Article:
SURFSTITCH BATTLING FOR SURVIVAL
Written on the 26 May 2017 by David Simmons
QUEENSLAND based online retailer SurfStitch Group has gone into a voluntary trading halt for three months after it was hit by a $100 million shareholder class action.
SurfStitch expects the suspension of trade to last until its full-year results at the end of August, to allow it to potentially settle the law suit and continue to carry out its restructuring plans.
Law firm Quinn Emanuel filed an action in the Queensland Supreme Court this week alleging SurfStitch failed to tell shareholders it was trading at a loss and it tried to cover that fact up.
The retailer's shares have been in a trading halt since Wednesday while the board reviewed the claim.
In a statement to the ASX, Surfstitch says the complex nature of the claim means they need time to assess the situation.
"The high level of uncertainty around the negotiations with the litigation funder, and the company restructure, together with the need to assess the variety of options which may be available to the company in carrying out these processes, and the potential impact on the company's continued financial viability, will impact the company's ability to keep the market reasonably informed during the period that these processes are ongoing," the statement says.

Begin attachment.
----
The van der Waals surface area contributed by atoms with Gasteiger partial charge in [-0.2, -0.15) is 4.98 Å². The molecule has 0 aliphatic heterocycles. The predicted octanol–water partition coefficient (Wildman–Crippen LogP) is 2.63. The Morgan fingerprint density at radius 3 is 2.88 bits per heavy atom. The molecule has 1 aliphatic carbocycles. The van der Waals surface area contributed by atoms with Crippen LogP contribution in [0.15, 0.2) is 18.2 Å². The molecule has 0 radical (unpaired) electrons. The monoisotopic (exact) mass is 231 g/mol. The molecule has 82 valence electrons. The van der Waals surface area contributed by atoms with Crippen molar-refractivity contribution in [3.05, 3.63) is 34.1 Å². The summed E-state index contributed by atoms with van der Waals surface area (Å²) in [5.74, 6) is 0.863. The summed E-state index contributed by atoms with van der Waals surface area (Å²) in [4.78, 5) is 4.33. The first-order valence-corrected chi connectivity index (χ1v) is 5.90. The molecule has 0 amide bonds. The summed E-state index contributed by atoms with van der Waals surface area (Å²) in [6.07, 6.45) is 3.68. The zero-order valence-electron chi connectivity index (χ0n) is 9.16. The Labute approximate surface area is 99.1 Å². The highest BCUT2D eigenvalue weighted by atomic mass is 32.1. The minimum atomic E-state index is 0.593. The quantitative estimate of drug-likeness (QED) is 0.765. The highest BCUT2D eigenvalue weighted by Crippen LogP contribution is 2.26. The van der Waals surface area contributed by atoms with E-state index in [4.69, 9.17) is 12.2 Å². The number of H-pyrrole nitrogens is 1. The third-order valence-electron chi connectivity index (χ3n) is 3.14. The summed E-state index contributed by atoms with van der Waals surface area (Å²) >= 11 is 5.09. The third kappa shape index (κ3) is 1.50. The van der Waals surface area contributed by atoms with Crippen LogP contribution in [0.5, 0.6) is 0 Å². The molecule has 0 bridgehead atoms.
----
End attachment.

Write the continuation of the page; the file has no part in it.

The market capitalisation of Surfstitch has fallen rapidly from its peak in November 2015 of $590 million to its recent value of $18.9 million.
On Monday 22 April, the Gold Coast company announced its losses will double to as much as $11.5 million this year, sending its shares down more than 25 per cent.
The class action, backed by litigation funder Vannin Capital, is open to anyone who purchased or held Surfstitch shares between August 27, 2015, and June 8, 2016.
Documents filed with the court allege SurfStitch breached its disclosure obligations and engaged in misleading or deceptive conduct in relation to announcements made to the market concerning its extensive business and brand acquisition regime.
SurfStitch attributed the blowout in its latest forecast to weak apparel and footwear sales in its key markets.
It also announced it was going to close its US office and run its subsidiary SWELL platform from Australia.
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Author: David Simmons